Anonymous. 1937. Ho Kommounismos sten Hellada (Communism in Greece). Athens: Ekdoseis “Ethnikēs Hetaireias.”.
The annihilation of the “Communist” takes place in the same space as the annihilation of the “Jew” in the camp. But whereas the latter has already been constituted as the “radical other,” as that which can never be read as the self (and is, hence, metaphorized as something that belongs to a different form of life, something that comes from without, from the outside, hence can potentially be identified and exterminated, just as its metaphor, louse, allows), the former becomes the tragic self, the one who will never be an “other” but can never be selfsame, either, and for whom metaphors of interiority are deployed, such as cancer, internal danger, disease, miasma. In the words of Maniadákis, “Communism is a psychic and intellectual affliction that seizes each person who lacks the force of resistance and self-determination against this [agent] that upsets and destabilizes the social, political, and intellectual cohesiveness of our life” Anonymous 1937: 3). Where the extermination of the Jew, the Gypsy, the non-Aryan constitutes annihilation, the extermination of the Communist (German, Greek, Italian, Slav) constitutes a self-annihilation that refuses to be recognized as such.
Of course, the place where all this once happened and still has retained these tensions, oppositions, and distinctions is Greece, both in language and in practice, a place to which Agamben does not turn in his genealogy of the concept of life. The linguistic distinction between zoē and bios is still vibrant in Greece, though it has never existed outside the Greek context. Therefore it becomes increasingly difficult to understand exactly what this invented lack/lapse/absence, this voiding of meaning might mean (other than the fact that the modern Greek paradigm has nothing to present or offer to Agamben.) The one space/place/location where the distinction exists as an organic part of its lexicon is elided in the paradigm of Agambenian modernity (if it is, indeed, modernity that one attempts to index through the elucidation of this distinction).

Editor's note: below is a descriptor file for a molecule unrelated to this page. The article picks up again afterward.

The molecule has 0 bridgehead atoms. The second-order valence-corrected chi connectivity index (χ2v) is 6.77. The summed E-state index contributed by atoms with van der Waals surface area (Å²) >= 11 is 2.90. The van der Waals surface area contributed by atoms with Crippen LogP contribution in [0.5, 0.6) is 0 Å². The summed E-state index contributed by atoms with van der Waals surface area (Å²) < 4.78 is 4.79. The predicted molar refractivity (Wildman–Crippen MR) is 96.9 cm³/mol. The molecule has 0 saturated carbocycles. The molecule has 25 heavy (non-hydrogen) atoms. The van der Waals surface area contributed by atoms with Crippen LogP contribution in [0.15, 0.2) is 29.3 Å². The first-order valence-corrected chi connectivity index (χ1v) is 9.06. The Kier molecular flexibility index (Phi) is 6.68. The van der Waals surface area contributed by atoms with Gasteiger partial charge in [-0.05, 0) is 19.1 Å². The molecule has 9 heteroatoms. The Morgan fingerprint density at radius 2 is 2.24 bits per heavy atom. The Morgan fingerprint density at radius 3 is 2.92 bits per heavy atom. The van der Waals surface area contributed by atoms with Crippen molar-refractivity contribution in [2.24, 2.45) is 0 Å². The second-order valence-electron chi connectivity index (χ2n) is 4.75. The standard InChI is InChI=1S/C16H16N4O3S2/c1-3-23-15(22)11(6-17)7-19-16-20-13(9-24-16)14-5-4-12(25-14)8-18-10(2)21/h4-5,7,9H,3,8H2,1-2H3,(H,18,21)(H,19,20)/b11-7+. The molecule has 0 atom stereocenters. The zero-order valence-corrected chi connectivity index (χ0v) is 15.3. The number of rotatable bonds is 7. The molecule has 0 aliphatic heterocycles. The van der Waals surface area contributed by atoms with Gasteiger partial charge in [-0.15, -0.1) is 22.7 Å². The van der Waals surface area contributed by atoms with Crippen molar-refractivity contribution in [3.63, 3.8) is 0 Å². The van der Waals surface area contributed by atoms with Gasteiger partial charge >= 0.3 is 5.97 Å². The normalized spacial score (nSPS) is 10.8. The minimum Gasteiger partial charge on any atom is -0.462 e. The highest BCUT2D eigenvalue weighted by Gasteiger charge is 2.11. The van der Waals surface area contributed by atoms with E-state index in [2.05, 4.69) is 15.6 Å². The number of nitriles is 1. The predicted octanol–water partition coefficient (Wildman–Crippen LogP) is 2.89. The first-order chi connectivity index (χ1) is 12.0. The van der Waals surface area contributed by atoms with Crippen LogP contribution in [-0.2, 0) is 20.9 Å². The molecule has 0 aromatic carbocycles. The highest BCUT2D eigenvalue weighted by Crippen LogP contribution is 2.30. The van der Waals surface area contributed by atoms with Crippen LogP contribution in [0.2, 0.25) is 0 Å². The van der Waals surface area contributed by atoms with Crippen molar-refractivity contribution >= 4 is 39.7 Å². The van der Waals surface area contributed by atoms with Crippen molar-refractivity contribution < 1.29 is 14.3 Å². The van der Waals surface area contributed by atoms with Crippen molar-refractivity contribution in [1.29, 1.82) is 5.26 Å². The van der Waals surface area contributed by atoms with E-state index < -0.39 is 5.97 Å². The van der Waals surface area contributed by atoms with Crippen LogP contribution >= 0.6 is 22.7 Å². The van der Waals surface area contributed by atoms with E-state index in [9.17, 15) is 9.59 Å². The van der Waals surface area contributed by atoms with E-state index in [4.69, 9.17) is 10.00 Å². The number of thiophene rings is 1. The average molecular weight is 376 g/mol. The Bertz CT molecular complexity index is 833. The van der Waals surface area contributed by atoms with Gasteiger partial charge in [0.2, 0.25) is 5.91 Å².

The first camps were established for the Communists and Socialists. Only after 1938 were these camps were used to intern “Jews” as a distinct legal category, over and above the existing category of race (if the racial can ever be distinct from the legal; I am using the distinction here catachrestically, as a heuristic tool).
Two modern Greek expressions are indicative: (a) den einai zoē aftē (“this is not life,” indicating that life is so hard and abject that it has become a burden); (b) bios abiotos (“my life has been made unliveable”). I would argue, furthermore, that the very term used in modern Greek for the camps, stratopeda peitharhemenes diavioseos (“camps of disciplined existence/life”) ruptures Agamben's claims that there is a deep distinction between zoē and bios and that bios is annihilated in the context of the camp. In modern Greek the word zese has been coined as a neologism to denote what the word bios does (life in its length and depth).